One Lunch at a Time
According to the Appalachian Regional Commission, from 2005-2009, the US poverty rate was at 13.5%. In Kentucky’s Appalachian region, the rate was 24.5%. Three of the most impoverished counties in America are right here in Kentucky’s Appalachian region — Owsley County has an astounding poverty rate of 41.2% and McCreary County has a rate of 37.3%. That is approximately 4 out of every 10 people are living in poverty in these counties. Something must be done, and because of your support, something is being done.
In each of these counties, CAP has programs in place to fight against these staggering statistics. Programs such as Family Advocacy, Prescription Assistance, Housing, and Elderly Services are present in Owsley and McCreary counties. In Owsley and McCreary, programs like Parents Are Teachers are created for Developmental Interventionists to assist parents with early detection and prevention of learning disabilities in young children. In McCreary county, Child and Family Development Centers are in place for children to have the chance to receive a quality head start on their education without their parents having the financial burden of preschool.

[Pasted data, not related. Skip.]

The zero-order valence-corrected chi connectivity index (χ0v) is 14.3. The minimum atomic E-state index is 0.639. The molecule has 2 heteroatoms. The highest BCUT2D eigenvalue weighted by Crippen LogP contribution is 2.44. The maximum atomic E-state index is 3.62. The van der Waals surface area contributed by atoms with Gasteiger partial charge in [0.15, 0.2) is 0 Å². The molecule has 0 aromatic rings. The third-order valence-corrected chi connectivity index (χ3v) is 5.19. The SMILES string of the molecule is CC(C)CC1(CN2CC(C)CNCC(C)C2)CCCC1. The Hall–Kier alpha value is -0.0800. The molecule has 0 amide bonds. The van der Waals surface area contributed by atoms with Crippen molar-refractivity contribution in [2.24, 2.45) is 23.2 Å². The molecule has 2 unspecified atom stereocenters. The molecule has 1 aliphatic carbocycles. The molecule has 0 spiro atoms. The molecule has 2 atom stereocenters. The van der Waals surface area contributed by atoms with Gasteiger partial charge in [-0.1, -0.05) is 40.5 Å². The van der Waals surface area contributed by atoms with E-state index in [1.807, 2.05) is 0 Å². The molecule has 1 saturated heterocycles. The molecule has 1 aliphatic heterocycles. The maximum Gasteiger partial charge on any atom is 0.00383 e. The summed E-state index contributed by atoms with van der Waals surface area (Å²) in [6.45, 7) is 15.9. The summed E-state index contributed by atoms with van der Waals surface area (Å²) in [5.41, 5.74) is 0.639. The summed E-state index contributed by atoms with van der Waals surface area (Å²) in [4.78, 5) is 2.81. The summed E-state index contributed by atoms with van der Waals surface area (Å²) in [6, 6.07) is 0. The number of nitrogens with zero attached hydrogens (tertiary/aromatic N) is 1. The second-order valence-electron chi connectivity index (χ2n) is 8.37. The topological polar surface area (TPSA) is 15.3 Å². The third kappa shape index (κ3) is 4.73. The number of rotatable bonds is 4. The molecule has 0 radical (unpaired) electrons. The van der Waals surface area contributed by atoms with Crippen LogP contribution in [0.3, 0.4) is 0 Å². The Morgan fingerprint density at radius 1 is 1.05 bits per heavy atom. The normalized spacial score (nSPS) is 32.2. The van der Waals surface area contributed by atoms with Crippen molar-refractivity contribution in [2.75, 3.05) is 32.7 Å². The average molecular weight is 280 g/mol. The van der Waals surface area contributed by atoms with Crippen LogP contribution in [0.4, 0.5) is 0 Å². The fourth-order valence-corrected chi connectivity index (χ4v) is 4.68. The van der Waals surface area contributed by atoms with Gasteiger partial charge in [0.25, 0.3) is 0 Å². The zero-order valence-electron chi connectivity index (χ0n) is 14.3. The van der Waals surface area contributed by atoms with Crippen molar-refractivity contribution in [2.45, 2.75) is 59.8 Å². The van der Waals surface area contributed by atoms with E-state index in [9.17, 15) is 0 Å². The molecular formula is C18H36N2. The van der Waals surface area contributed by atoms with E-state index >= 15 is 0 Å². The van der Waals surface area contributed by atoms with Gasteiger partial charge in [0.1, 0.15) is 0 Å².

One of the most difficult consequences of poverty is the daily challenge of wondering how to feed your family. During the school year, free and reduced breakfast and lunch programs provide a relief to parents knowing their children will be fed at least twice in the day. During the summer months, their safety net of school meals are removed and anxiety rises, “What are we going to do?”
CAP’s Summer Feeding Program serves lunch to families throughout McCreary County through the summer. Monday through Friday lunch is served between 11:30am and 12:30pm at the local community center. Each day, CAP participants arrive for a meal. Two other locations also provide lunches — a church and a home. In addition to lunch, CAP provides food for five Bible schools in evenings through the summer. On average, each week CAP serves 225 children, seniors, and individuals in desperate need.
One participant, Mandy and her grandmother Darla, depend on these lunches every day. Mandy is 11 and lives with her grandmother. Darla is a loving grandmother whose main goal is to raise her grandchildren and make sure they have a happy life. Mandy attended the Child and Family Development Center for preschool and now takes part in the after school SPARK program. Living on a very limited income, Darla is very conscientious of how much she spends each month. CAP is a blessing to provide meals, education, after-school care and a means of socialization all for free.
Darla has some health issues and Mandy was born without her left forearm and hand. Mandy doesn’t let her disability stop her — she stays involved in all the activities in the SPARK program and she even helps other children when she can.
It is programs like these, right in the heart of Appalachia, in a county with more than a third of its population suffering from the grips of poverty, that there shines a light. The Summer Feeding Program offers more than just a meal to families living in need, it offers hope for the future of children like Mandy and relief for parents and grandparents like Darla when they have no where else to turn.